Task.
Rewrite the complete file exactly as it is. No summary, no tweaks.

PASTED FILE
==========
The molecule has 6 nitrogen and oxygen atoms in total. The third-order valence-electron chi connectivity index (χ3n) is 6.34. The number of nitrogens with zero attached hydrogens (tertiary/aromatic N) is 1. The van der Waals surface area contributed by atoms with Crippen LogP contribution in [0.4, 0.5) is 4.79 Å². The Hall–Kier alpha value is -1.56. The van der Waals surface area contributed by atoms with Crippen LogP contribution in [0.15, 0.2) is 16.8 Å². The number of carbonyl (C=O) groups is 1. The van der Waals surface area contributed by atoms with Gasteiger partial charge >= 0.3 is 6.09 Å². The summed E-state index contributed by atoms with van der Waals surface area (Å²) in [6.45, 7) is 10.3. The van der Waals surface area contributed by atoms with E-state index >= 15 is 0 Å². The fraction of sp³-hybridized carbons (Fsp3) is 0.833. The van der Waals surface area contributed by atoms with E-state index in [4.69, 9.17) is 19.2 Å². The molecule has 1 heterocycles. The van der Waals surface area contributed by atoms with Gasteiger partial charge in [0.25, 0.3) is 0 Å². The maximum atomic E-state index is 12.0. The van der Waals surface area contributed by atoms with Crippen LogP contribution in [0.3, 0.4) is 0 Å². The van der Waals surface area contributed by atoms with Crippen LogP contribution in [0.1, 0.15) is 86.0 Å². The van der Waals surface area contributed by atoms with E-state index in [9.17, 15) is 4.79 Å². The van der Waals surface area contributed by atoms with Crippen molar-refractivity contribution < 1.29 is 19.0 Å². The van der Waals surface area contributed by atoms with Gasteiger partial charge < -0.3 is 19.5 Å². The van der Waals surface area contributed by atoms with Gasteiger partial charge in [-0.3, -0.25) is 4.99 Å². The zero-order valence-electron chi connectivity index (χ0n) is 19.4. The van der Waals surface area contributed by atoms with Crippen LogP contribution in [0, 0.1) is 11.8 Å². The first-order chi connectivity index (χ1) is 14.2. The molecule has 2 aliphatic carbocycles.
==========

The molecule has 6 nitrogen and oxygen atoms in total. The third-order valence-electron chi connectivity index (χ3n) is 6.34. The number of nitrogens with zero attached hydrogens (tertiary/aromatic N) is 1. The van der Waals surface area contributed by atoms with Crippen LogP contribution in [0.4, 0.5) is 4.79 Å². The Hall–Kier alpha value is -1.56. The van der Waals surface area contributed by atoms with Crippen LogP contribution in [0.15, 0.2) is 16.8 Å². The number of carbonyl (C=O) groups is 1. The van der Waals surface area contributed by atoms with Gasteiger partial charge >= 0.3 is 6.09 Å². The summed E-state index contributed by atoms with van der Waals surface area (Å²) in [6.45, 7) is 10.3. The van der Waals surface area contributed by atoms with E-state index >= 15 is 0 Å². The fraction of sp³-hybridized carbons (Fsp3) is 0.833. The van der Waals surface area contributed by atoms with E-state index in [4.69, 9.17) is 19.2 Å². The molecule has 1 heterocycles. The van der Waals surface area contributed by atoms with Gasteiger partial charge in [0.25, 0.3) is 0 Å². The maximum atomic E-state index is 12.0. The van der Waals surface area contributed by atoms with Crippen LogP contribution in [0.3, 0.4) is 0 Å². The van der Waals surface area contributed by atoms with Crippen LogP contribution in [0.1, 0.15) is 86.0 Å². The van der Waals surface area contributed by atoms with E-state index in [9.17, 15) is 4.79 Å². The van der Waals surface area contributed by atoms with Crippen molar-refractivity contribution < 1.29 is 19.0 Å². The van der Waals surface area contributed by atoms with Gasteiger partial charge < -0.3 is 19.5 Å². The van der Waals surface area contributed by atoms with Gasteiger partial charge in [-0.3, -0.25) is 4.99 Å². The zero-order valence-electron chi connectivity index (χ0n) is 19.4. The van der Waals surface area contributed by atoms with Crippen LogP contribution in [0, 0.1) is 11.8 Å². The first-order chi connectivity index (χ1) is 14.2. The molecule has 2 aliphatic carbocycles.